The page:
I used OCaml for a proof-of-concept on a large networked application many years ago, but I found unpredictable performance under high load with difficulty resolving the source prohibitive. Concept proved, I rewrote it all in C and lived happily ever after.
So they gladly would trade 10x perf for debug
The article doesn’t say it would trace a 10x performance decrease in general, only a performance decrease when handling an exception. Here is the article quote:
We would happily accept an order-of-magnitude performance decrease in exception-handling performance if we could have better stack traces instead.
Stack overflows are relatively easy to debug even with a truncated stack trace.
(and as /u/ngrilly says, the 10x perf was specifically about exception throwing/catching, not in general)
Also the sad reality of the industry is that the bar for “safe” is ridiculously low.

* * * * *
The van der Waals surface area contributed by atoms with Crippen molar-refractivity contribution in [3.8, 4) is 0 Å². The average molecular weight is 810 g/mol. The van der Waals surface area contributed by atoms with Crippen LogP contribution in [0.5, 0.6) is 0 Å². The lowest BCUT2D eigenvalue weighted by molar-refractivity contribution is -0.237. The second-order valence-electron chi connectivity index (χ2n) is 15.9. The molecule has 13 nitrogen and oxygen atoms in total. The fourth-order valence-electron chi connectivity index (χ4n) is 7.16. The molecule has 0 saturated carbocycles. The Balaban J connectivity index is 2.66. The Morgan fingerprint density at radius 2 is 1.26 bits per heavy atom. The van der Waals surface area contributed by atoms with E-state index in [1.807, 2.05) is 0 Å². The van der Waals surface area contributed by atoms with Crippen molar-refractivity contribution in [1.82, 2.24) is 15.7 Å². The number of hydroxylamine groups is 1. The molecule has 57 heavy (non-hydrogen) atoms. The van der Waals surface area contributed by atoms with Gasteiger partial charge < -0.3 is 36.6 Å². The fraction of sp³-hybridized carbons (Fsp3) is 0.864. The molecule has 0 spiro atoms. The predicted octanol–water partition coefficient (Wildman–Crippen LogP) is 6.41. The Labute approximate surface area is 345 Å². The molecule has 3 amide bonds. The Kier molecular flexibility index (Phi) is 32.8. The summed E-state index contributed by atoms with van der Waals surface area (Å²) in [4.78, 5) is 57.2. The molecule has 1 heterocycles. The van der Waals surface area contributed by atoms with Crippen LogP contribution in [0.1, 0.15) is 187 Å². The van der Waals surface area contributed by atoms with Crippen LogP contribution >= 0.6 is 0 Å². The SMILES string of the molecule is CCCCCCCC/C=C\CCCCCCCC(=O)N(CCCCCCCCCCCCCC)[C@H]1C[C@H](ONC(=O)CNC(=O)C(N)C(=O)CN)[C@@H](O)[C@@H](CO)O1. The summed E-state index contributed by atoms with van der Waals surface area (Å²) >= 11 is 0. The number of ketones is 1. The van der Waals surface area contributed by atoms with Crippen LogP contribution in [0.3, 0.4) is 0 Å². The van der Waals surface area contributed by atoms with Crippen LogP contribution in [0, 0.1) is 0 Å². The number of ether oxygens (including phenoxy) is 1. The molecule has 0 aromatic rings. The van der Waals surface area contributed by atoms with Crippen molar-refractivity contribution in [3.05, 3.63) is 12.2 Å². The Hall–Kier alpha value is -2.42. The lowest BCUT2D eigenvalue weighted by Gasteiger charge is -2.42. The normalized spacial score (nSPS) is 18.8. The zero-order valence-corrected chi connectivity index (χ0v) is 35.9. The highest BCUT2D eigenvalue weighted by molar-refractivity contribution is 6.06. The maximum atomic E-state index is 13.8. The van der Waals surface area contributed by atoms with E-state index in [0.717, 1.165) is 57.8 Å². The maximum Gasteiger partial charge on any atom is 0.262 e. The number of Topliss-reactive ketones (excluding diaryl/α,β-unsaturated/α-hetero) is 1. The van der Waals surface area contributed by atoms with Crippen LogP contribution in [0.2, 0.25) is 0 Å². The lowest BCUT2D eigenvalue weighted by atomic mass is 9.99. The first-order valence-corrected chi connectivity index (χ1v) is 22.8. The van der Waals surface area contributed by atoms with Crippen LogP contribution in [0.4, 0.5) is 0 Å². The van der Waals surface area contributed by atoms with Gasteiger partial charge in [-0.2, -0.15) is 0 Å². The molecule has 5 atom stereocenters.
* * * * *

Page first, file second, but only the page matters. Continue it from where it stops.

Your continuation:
But the standard library stack overflows
The compiler standard library does but it is trivial to write your own and in fact many people do. When you compile your code, it is fast. And I think the reason for the pervasives to be non-tail recursive has to do something with performance in the average case of inputs not overflowing if I remember it correctly.
If it’s “trivial” to write, why not include a decent version in the first place?
“Most people rewrite the standard library” is not a very great endorsement of a language.
Agreed - that’s exactly the kind of fragmentation of the community that Common Lisp is often criticized for. It means people can’t read each others' code, and integrating is much harder. It seemed perfectly fine for a while, but it’s a core reason that Clojure is far more talked-about today.
This came up again in the context of the recent Dyn DDoS and comes up regularly in discussion of the Internet of Things and its general total lack of software or security.
Link? I’m wondering why people think this. Do you mean people are arguing it would have made taking over the IoT devices impossible in the first place, or that a static type system would somehow make handling a DDoS possible? In any case, I think any reasonable person would see through these statements pretty quickly. You can find someone who has said just about anything.